Think of the places you play/stay/go with your host-family’s kids. . . Is your cell phone/ipad/tablet always with you? How often are you checking or using it? For what? Is that the best choice in that setting? Sometimes yes. . . A discussion topic at our recent cluster (au pair) group meeting was “cell/tablet use-is it helping or hurting us?”
We started with a brief, anonymous survey which confirmed that today's au pairs (like most of their young adult peers) have almost constant access to their cell or wireless devices, even if they aren’t using them continuously. Some examples when they might be away from their phones were “only when showering,” “sometimes when sleeping,” “when putting the kids to nap” and “when preparing food for the children.” We also discussed the benefits of having cell/internet access in different settings – especially for navigation or safety. But mostly it was a conversation about how/when/where it might benefit them and their host family and children to LIMIT their use and access, and WHY. Our two main categories were safety and relationships.
We agreed that there were places or ways where cell use might HURT safety, when caring for children: Driving, parking, bathing, walks, parks, posting photos and more.
There are also ways that internet/cell access could HELP increase safety: GPS, contact info, emergency calls, photos after incident or car accident and more.
A common mistake with cell/tablet use is thinking that we are more aware of our surroundings while “plugged in” than we really are. Numerous studies prove that distracted driving (with texting or varied smart phone use) is comparable or worse than drunk driving. Research from the NHTSA, linked here, and VTech shows that:
- Nearly one in five crashes with injuries (17% in 2011) involved distracted driving.
- Drivers in their 20s make up 27% of distracted drivers in fatal crashes.
- Using hand-held devices while driving increases your chance of crashes by three times!
- Average text time (on a freeway) is like traveling the length of a football field blindfolded.
Watch a commercial and download a pledge to NOT text and drive. More info at end.
But, even if you are wise to put your cell away (and out of reach), when driving, and out of the room (or at least eyesight) when playing with kids, its presence alone can strain family relationships - both with children and host parents. That was our second topic.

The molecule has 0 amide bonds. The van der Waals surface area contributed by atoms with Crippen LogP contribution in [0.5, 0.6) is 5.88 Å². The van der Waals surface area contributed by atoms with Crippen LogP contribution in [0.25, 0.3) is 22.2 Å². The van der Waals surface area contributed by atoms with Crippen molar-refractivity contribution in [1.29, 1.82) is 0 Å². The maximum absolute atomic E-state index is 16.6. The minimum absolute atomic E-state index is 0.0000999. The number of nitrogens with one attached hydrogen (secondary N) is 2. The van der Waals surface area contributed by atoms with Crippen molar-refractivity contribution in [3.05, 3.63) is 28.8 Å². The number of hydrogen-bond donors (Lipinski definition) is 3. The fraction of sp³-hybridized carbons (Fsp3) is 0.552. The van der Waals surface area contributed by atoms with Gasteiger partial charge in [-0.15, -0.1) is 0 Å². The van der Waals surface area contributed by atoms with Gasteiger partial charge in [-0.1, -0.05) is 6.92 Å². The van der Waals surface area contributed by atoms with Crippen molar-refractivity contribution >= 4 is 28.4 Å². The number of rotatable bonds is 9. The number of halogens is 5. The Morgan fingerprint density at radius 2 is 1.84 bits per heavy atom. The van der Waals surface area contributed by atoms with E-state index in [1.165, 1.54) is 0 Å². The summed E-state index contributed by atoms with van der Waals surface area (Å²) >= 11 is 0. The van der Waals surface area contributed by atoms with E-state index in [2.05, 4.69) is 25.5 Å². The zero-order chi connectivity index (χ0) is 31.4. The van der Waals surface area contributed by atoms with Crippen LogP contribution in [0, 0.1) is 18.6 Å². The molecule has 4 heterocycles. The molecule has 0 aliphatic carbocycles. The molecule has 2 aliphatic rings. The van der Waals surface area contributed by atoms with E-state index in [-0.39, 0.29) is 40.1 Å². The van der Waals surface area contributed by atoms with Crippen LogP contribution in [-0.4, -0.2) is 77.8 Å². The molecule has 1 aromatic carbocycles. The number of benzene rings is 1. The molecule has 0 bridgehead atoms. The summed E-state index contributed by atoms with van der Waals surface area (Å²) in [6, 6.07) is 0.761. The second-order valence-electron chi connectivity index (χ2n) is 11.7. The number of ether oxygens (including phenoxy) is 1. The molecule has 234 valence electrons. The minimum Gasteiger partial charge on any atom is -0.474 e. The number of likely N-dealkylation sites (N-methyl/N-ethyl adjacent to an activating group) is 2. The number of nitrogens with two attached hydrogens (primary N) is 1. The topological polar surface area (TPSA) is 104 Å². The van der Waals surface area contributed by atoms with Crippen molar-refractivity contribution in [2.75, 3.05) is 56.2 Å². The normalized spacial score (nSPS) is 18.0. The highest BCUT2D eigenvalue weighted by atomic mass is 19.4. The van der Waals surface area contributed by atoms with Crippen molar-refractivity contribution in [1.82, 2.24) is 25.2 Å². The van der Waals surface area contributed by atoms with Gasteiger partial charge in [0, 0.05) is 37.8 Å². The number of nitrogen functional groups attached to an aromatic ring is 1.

I hear from many host parents that they are concerned about their au pair’s overuse of cell phones during work hours but haven’t known how to monitor it or bring it up for discussion. An insightful and yet discouraged host mom shared recently, “You know, I think my kids would listen to her [their au pair] better and act up less if she would just talk with them more when playing, instead of messing with her phone.” A mature au pair said during our discussion: “I bet I could put my phone away more at family dinners – it would show I want to spend time with them.”
I shared with our au pairs that of all the transitions in our local group last year at least half were due (at least in part) to excessive phone/tablet use – and 2/3rds of those au pairs returned home without finishing the program (at their own expense). So it is a common, yet trust-breaking, situation.
How can things improve? Some au pairs mentioned that they use their phones to stay in contact with their host parents during the day, bridging the gap when they are away from their children with updates and/or pictures. In return, the parents can be in touch about schedule changes, food items and other needs.
Our anonymous survey showed our current au pairs were mostly using their phones for: texts - 92%, pics - 30%, calls - 25%, Facebook - 10%, other online - 20% and HF contacts - 20%.
But the frequency was not as much as I expected. Au pairs reported using their phones/iPads from as little as one time per half hour (35%), two times (25%), three times (20%) four to five times (10%) and six or more times (10%). Most reported using the “same amount as peers” (95%), but some “much less than peers” (5%).
So – there IS room for improvement. I encourage you to sit down together and talk about what IS acceptable and expected. When and how cell/tablet use is permitted. If it was covered in the Home Orientation (as it is in NYC Orientation and Training), maybe it is time for a review. If it wasn’t covered before, a good assessment and agreement could likely make everyone feel safer and trusted moving forward. The goal is safe happy kids and a great year - which we all want. Take care!
Distracted driving links:
www.distraction.gov Centers for Disease Control/ Motor Vehicle Safety Virginia Tech cell study APRIL is distracted driving awareness month. See 2014's promo video & links.